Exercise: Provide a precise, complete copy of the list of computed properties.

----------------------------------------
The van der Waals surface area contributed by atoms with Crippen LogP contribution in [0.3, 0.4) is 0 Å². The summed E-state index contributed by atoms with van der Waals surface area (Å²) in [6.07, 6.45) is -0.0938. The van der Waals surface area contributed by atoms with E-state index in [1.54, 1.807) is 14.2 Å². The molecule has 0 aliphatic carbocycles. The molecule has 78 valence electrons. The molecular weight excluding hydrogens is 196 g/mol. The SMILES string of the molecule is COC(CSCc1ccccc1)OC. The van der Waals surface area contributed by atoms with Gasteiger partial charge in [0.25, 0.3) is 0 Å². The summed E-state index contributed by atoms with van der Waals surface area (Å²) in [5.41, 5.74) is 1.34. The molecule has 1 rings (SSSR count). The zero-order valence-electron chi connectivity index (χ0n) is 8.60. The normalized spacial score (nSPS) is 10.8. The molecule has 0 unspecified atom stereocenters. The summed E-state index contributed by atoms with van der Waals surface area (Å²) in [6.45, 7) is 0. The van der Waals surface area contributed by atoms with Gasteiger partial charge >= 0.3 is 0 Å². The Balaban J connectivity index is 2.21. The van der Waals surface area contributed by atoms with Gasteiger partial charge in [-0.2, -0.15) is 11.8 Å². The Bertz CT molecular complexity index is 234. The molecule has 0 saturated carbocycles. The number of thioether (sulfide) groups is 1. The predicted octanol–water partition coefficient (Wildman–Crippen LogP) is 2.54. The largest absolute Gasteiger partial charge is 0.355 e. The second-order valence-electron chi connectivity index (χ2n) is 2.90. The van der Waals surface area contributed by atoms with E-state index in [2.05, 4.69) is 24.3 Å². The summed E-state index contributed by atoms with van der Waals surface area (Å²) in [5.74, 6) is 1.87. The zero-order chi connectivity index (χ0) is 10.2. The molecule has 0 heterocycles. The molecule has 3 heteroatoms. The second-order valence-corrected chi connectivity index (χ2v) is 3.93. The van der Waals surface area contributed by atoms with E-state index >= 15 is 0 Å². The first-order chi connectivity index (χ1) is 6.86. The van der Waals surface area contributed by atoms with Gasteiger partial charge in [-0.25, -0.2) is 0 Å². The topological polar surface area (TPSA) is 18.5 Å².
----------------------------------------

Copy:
The van der Waals surface area contributed by atoms with Crippen LogP contribution in [0.3, 0.4) is 0 Å². The summed E-state index contributed by atoms with van der Waals surface area (Å²) in [6.07, 6.45) is -0.0938. The van der Waals surface area contributed by atoms with E-state index in [1.54, 1.807) is 14.2 Å². The molecule has 0 aliphatic carbocycles. The molecule has 78 valence electrons. The molecular weight excluding hydrogens is 196 g/mol. The SMILES string of the molecule is COC(CSCc1ccccc1)OC. The van der Waals surface area contributed by atoms with Gasteiger partial charge in [0.25, 0.3) is 0 Å². The summed E-state index contributed by atoms with van der Waals surface area (Å²) in [5.41, 5.74) is 1.34. The molecule has 1 rings (SSSR count). The zero-order valence-electron chi connectivity index (χ0n) is 8.60. The normalized spacial score (nSPS) is 10.8. The molecule has 0 unspecified atom stereocenters. The summed E-state index contributed by atoms with van der Waals surface area (Å²) in [6.45, 7) is 0. The van der Waals surface area contributed by atoms with Gasteiger partial charge >= 0.3 is 0 Å². The Balaban J connectivity index is 2.21. The van der Waals surface area contributed by atoms with Gasteiger partial charge in [-0.2, -0.15) is 11.8 Å². The Bertz CT molecular complexity index is 234. The molecule has 0 saturated carbocycles. The number of thioether (sulfide) groups is 1. The predicted octanol–water partition coefficient (Wildman–Crippen LogP) is 2.54. The largest absolute Gasteiger partial charge is 0.355 e. The second-order valence-electron chi connectivity index (χ2n) is 2.90. The van der Waals surface area contributed by atoms with E-state index in [2.05, 4.69) is 24.3 Å². The summed E-state index contributed by atoms with van der Waals surface area (Å²) in [5.74, 6) is 1.87. The zero-order chi connectivity index (χ0) is 10.2. The molecule has 0 heterocycles. The molecule has 3 heteroatoms. The second-order valence-corrected chi connectivity index (χ2v) is 3.93. The van der Waals surface area contributed by atoms with E-state index >= 15 is 0 Å². The first-order chi connectivity index (χ1) is 6.86. The van der Waals surface area contributed by atoms with Gasteiger partial charge in [-0.25, -0.2) is 0 Å². The topological polar surface area (TPSA) is 18.5 Å².